I recently watched and very much enjoyed this webchat between Oliver Lovell and Tom Sherrington. Lovell has recently written Sweller’s Cognitive Load Theory in Action, and Sherrington was interviewing him about it.
About 24 minutes in, Sherrington asks Lovell for “the main thing that teachers should do.” Lovell gives three things to avoid:
- Redundancy: cut out anything you don’t need. Anything redundant wastes precious working memory.
- Transience: for example, when running through a powerpoint, remember that the information is transient. It’s on slide one, but not slide two, three or four, but you still need the class to remember it, and that takes up working memory.
- Split attention: “information that must be combined, should be together in space and time.” Sort of a development of transience, I think.
Good stuff. Eminently and evidently sensible. So much so that Sherrington describes it, in a much more complimentary way than will come across on the page, as “Obvious, obvious, obvious.” He’s not belittling Lovell’s ideas. Rather, he is praising Lovell for his research-based clarity of thought and expression, and the obvious link between Cognitive Load Theory and Lovell’s practice. Nice.
I agree. I think Lovell’s suggestions are excellent. They are indeed obvious, once you come to think about them. What’s more, they just feel right.
The problem is that other things just feel right too, even when they’re wrong. Way back in 2008 the great Daniel Willingham, of whom I am an enormous fan (ask any of my classes), made a video called Learning Styles Don’t Exist. I’m sure that somewhere he once apologised for its “garage band quality”, which I rather liked, but the information is good and, as it happens, I buy it. Of particular interest, though, is that Willingham himself says that the learning styles theory, specifically the visual/auditory/kinaesthetic variety, “seems to make a lot of sense.” He even asks, “Why does it seem so right?”
He says there are three reasons:
- Because everyone believes it;
- Because something close to the theory is right;
- Because of confirmation bias (though he doesn’t use that term).
I think you could apply a lot of that to CLT, or rather to the way CLT is being used in the classroom. As Sherrington implies, Lovell’s suggestions “seem to make a lot sense,” and so they do. It may even be that they are sensible because they derive from CLT. But it may not.
I recently highlighted some doubts about the robustness of the methodology underpinning CLT experiments. (To save you a read: it’s not clear that we can measure cognitive load very well, which to me begs the question of whether we should be building theories of education on it.) Be that as it may, once you’re into cognitive load, you see it everywhere and it explains everything.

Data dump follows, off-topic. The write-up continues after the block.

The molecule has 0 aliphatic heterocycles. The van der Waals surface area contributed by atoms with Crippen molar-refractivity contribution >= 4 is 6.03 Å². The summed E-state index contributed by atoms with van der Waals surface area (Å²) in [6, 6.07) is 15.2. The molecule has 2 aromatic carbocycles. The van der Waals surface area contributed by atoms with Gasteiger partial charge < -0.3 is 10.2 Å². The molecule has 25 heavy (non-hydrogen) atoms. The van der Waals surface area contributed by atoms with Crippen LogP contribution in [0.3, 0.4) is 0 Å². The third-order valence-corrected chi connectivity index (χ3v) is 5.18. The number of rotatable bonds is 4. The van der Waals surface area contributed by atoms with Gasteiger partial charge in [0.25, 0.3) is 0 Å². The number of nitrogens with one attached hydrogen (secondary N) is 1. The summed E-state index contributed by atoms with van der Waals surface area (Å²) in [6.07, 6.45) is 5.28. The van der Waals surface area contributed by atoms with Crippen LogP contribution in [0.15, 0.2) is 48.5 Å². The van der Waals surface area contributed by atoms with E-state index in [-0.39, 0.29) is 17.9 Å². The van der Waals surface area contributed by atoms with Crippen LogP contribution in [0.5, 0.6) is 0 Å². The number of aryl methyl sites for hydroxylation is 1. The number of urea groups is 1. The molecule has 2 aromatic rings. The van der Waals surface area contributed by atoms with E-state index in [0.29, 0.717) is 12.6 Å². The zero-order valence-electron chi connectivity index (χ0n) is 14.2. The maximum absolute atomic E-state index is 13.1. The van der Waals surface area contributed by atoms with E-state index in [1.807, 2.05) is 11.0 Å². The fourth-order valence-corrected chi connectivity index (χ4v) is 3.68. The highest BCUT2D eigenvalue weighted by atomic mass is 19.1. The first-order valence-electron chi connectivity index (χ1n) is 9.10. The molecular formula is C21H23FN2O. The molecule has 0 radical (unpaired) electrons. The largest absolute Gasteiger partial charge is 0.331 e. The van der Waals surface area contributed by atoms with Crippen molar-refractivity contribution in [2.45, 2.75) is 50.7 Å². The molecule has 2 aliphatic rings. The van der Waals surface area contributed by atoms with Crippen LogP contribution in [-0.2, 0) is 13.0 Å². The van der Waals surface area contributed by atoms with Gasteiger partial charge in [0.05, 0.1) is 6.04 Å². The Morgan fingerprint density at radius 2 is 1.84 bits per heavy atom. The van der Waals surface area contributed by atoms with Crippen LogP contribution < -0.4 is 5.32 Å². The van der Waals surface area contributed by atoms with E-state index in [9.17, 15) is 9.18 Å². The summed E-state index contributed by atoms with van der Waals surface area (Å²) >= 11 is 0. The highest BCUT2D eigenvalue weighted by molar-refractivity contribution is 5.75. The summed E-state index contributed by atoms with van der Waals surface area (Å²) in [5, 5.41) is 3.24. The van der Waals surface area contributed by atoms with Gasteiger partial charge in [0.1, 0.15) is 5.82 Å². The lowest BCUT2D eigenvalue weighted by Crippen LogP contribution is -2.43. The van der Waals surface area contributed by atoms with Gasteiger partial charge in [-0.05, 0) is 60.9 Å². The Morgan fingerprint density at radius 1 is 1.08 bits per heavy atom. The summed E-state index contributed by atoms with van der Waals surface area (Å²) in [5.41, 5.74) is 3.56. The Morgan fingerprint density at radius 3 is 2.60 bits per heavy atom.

Your students wrote rubbish essays? You probably overloaded their working memory with new information. They can’t factorise? I expect you didn’t do enough worked examples. They forgot to bring their swimming kit? Well, that was one of four messages you gave out in form time yesterday.
Alternatively, perhaps you explained the essay really badly. Maybe, during your factorising lesson, they were all thinking about inter-form football later on. Perhaps they were hungry in form time, or focused on the latest gossip. The CLT explanation might feel right, but is it? How can you know?
Ironically, perhaps, Willingham’s VAK video makes a similar point. He imagines a teacher trying to explain the structure of the atom, but “it’s not really clicking. Finally, you say, ‘Picture the solar system. The nucleus of the atom is like the Sun, and the electrons are like the planets spinning round it.’ The student understands and you think, ‘Aha! The student must be a visual learner.’ But maybe that was just a good analogy that would have helped any student, or maybe the student needed just one more example for the idea to click. Why the student understood at that point is actually ambiguous.” (My emphasis.)
The same could be said of CLT. You’ve read about it, maybe been to talk or a webinar. So you strip down your explanations, use worked examples, rid your slides of diversions and – ta-dah! – your students ace the test. Cause and effect? Maybe. Probably your teaching, free of frills and frippery, was clearer and sharper, and thus more likely to produce the desired results. But can you be sure that was due to your adherence to CLT? Or was it just that you thought harder about how you were going to explain things? As Willingham says, “if you already believe, ambiguous situations are interpreted as consistent.”
I’ve written before about the the seduction of quick clarity: the danger that we alight on something that seems to make logical and accessible sense of a difficult and nuanced issue – teaching, for example. CLT certainly seems logical and can be made accessible: witness this by Adam Boxer. That doesn’t make it right – VAK wasn’t, after all – but it will still lead us to teach in particular ways and, perhaps damagingly, not in others. That’s for next time, though.